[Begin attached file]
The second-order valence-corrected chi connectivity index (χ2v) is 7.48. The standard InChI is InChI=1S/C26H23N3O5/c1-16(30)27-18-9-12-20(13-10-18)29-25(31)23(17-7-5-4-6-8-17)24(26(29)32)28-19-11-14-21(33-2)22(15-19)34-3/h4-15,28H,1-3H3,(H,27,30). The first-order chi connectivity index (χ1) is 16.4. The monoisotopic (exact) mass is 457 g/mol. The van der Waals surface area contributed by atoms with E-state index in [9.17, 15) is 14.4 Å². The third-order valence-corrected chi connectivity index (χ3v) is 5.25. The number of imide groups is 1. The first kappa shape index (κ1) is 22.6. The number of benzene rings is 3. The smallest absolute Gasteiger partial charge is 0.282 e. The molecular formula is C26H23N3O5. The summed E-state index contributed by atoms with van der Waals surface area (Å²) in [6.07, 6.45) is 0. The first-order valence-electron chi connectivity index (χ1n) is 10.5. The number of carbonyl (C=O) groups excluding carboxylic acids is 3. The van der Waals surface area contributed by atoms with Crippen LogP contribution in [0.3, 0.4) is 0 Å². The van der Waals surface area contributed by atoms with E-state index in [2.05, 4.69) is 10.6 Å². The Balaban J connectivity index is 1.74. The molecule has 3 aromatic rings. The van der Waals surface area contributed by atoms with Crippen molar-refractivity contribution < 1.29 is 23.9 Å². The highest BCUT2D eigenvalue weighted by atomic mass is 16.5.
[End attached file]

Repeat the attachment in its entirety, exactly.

The second-order valence-corrected chi connectivity index (χ2v) is 7.48. The standard InChI is InChI=1S/C26H23N3O5/c1-16(30)27-18-9-12-20(13-10-18)29-25(31)23(17-7-5-4-6-8-17)24(26(29)32)28-19-11-14-21(33-2)22(15-19)34-3/h4-15,28H,1-3H3,(H,27,30). The first-order chi connectivity index (χ1) is 16.4. The monoisotopic (exact) mass is 457 g/mol. The van der Waals surface area contributed by atoms with E-state index in [9.17, 15) is 14.4 Å². The third-order valence-corrected chi connectivity index (χ3v) is 5.25. The number of imide groups is 1. The first kappa shape index (κ1) is 22.6. The number of benzene rings is 3. The smallest absolute Gasteiger partial charge is 0.282 e. The molecular formula is C26H23N3O5. The summed E-state index contributed by atoms with van der Waals surface area (Å²) in [6.07, 6.45) is 0. The first-order valence-electron chi connectivity index (χ1n) is 10.5. The number of carbonyl (C=O) groups excluding carboxylic acids is 3. The van der Waals surface area contributed by atoms with Crippen LogP contribution in [0.3, 0.4) is 0 Å². The van der Waals surface area contributed by atoms with E-state index in [2.05, 4.69) is 10.6 Å². The Balaban J connectivity index is 1.74. The molecule has 3 aromatic rings. The van der Waals surface area contributed by atoms with Crippen molar-refractivity contribution < 1.29 is 23.9 Å². The highest BCUT2D eigenvalue weighted by atomic mass is 16.5.